yields by surrendering Cuba, war can
not be averted. - It sums up the situa
tion as follows;
President McEinley's message to
oongress will be a ringing, vigorous
document that promises to -meet the
fall expectation of oongress and the
people. It will be a scathing arraign
ment of Spain, showing that she ' has
demonstrated ber utter incapacity to
govern; that her oolonles have de
clined in population as the result of
misrule and oppression; that Amerioan
commerce has been damaged and Amer
ican lives and property imperiled, and
that existing conditions should and
will not be tolerated by this govern
ment. . '-'
The destruction of the battle-ship
Maine and the slaughter of 266 officers
and seamen serving under the United
States flag will be commented upon in
strong language, and Spain will be held
responsible for that disaster. The pres
ident will make no direct recommend a
tion, but his message will point clearly
to the necessity of armed intervention
to restore order and peace. He will
not recommend the recognition of the
independence ,of the island, beoause the
insurgents have no established form of
government, and the president and
cabinet believe that a travesty would
be presented to the world if. following
the recognition of Independence of the
island the United States should, as a
result of war, take the independence
away by seizing and annexing the
island. ' ; '
The president's - message will be
equivalent to a declaration of war, and
hostilities can now only be averted by
Spain yielding alL
' Pope Leo XIII is mediating between
Spain and Cuba. Tho efforts of his
holiness have already resulted in an
appeal from Spain to the insurgents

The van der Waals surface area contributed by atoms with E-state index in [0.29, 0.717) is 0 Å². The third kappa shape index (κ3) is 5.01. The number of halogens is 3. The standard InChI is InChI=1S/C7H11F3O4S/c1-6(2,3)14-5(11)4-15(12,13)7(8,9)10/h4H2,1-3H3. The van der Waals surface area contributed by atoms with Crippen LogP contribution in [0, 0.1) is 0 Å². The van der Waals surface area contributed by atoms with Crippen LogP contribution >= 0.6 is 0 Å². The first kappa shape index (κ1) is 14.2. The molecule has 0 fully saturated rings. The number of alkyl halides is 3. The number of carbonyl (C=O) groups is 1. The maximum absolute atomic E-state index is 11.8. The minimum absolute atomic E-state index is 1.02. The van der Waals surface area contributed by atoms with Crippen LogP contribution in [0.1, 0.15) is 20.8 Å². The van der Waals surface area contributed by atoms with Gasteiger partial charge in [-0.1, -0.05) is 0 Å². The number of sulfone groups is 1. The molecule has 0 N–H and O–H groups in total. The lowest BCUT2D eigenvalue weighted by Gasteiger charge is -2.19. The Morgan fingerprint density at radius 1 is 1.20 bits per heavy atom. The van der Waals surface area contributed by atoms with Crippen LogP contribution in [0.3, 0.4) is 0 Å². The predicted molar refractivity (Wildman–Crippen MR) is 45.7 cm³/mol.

through the autonomist cabinet for an
armistice ; pending an agreement for
peace and independence. It is learned
that his holiness has represented to
Spain that it is the part of wisdom to
make every possible concession, even to
surrendering . tne island absolutely,
rather than go to war with the United
States, which would inevitably result
in the loss of Cuba and other Spanish
Colonies, and at the same time endanger
the dynasty. - - " "
The United States has ceased all
negotiations, and will not accept media
tion. The administration and oongress
see no alternative but war. ". '. -
Mines In Havana Harbor. .
New York, April 6. A v dispatch to
the World from Havana says: Forty
floating submarine mines were secretly
planted in Havana harbor last Wednes
day night by the Spanish government.
This information comes from official
sources and is absolutely correct. The
mines contain sufficient force there to
paralyze the biggest ships afloat ,
IS HELD RESPONSIBLE.
Impatient Senators Make Open Charges
Against Spain. .
! Washington, April 6. 'It was frankly
and openly charged in the senate today
by Perkins (Cal.) in a set Bpeeoh that
Spain was responsible for the Maine
disaster, as it had been brought about
by Spanish, machinations and Spanish
treachery. ' The speeoh of Perkins was
only one of four prepared addresses on
the Cuban question delivered in the
senate today. . Clay (Ga.), while hoping
for a peaceful solution of the problem
the country is now facing, deolared
Strongly in favor of the independence
of the Cubans, and pledged to the ad
ministration the loyal support of the
South, which, in the event of war,
would have to bear the brunt of the
conflict., . Perkins took substantially
the same grounds, and his vigorous
treatment of the subject aroused the
crowded galleries to enthusiastic ap
plause. : .C ' ' i i .
"Mantle (Mont), while expressing
confidence in the administratoin, main
tained that the time , for aotion had
now arrived, and that aotion must be
to the end that Cuba should be free.
Rawlins - (Utah) entirely eliminated,
the president from consideration in his